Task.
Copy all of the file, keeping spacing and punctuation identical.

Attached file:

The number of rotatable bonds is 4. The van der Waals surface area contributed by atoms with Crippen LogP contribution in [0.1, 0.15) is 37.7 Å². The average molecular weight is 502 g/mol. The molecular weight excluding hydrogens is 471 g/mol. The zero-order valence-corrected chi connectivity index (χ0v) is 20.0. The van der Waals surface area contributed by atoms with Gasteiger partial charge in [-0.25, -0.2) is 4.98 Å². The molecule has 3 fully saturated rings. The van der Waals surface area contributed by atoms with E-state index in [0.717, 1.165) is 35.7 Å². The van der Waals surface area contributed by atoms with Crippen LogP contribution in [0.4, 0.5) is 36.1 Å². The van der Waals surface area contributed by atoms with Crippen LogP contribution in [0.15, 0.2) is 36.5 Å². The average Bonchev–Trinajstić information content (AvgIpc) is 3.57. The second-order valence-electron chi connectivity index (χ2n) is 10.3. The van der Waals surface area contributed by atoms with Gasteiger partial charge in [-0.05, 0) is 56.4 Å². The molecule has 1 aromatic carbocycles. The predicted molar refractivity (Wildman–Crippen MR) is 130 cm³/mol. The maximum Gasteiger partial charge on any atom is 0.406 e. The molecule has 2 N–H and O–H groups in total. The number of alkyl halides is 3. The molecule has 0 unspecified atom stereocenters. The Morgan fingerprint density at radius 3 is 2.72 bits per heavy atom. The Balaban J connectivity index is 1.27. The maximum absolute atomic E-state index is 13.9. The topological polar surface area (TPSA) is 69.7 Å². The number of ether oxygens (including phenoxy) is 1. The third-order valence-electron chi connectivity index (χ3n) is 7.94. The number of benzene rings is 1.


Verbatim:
The number of rotatable bonds is 4. The van der Waals surface area contributed by atoms with Crippen LogP contribution in [0.1, 0.15) is 37.7 Å². The average molecular weight is 502 g/mol. The molecular weight excluding hydrogens is 471 g/mol. The zero-order valence-corrected chi connectivity index (χ0v) is 20.0. The van der Waals surface area contributed by atoms with Gasteiger partial charge in [-0.25, -0.2) is 4.98 Å². The molecule has 3 fully saturated rings. The van der Waals surface area contributed by atoms with E-state index in [0.717, 1.165) is 35.7 Å². The van der Waals surface area contributed by atoms with Crippen LogP contribution in [0.4, 0.5) is 36.1 Å². The van der Waals surface area contributed by atoms with Crippen LogP contribution in [0.15, 0.2) is 36.5 Å². The average Bonchev–Trinajstić information content (AvgIpc) is 3.57. The second-order valence-electron chi connectivity index (χ2n) is 10.3. The van der Waals surface area contributed by atoms with Gasteiger partial charge in [-0.05, 0) is 56.4 Å². The molecule has 1 aromatic carbocycles. The predicted molar refractivity (Wildman–Crippen MR) is 130 cm³/mol. The maximum Gasteiger partial charge on any atom is 0.406 e. The molecule has 2 N–H and O–H groups in total. The number of alkyl halides is 3. The molecule has 0 unspecified atom stereocenters. The Morgan fingerprint density at radius 3 is 2.72 bits per heavy atom. The Balaban J connectivity index is 1.27. The maximum absolute atomic E-state index is 13.9. The topological polar surface area (TPSA) is 69.7 Å². The number of ether oxygens (including phenoxy) is 1. The third-order valence-electron chi connectivity index (χ3n) is 7.94. The number of benzene rings is 1.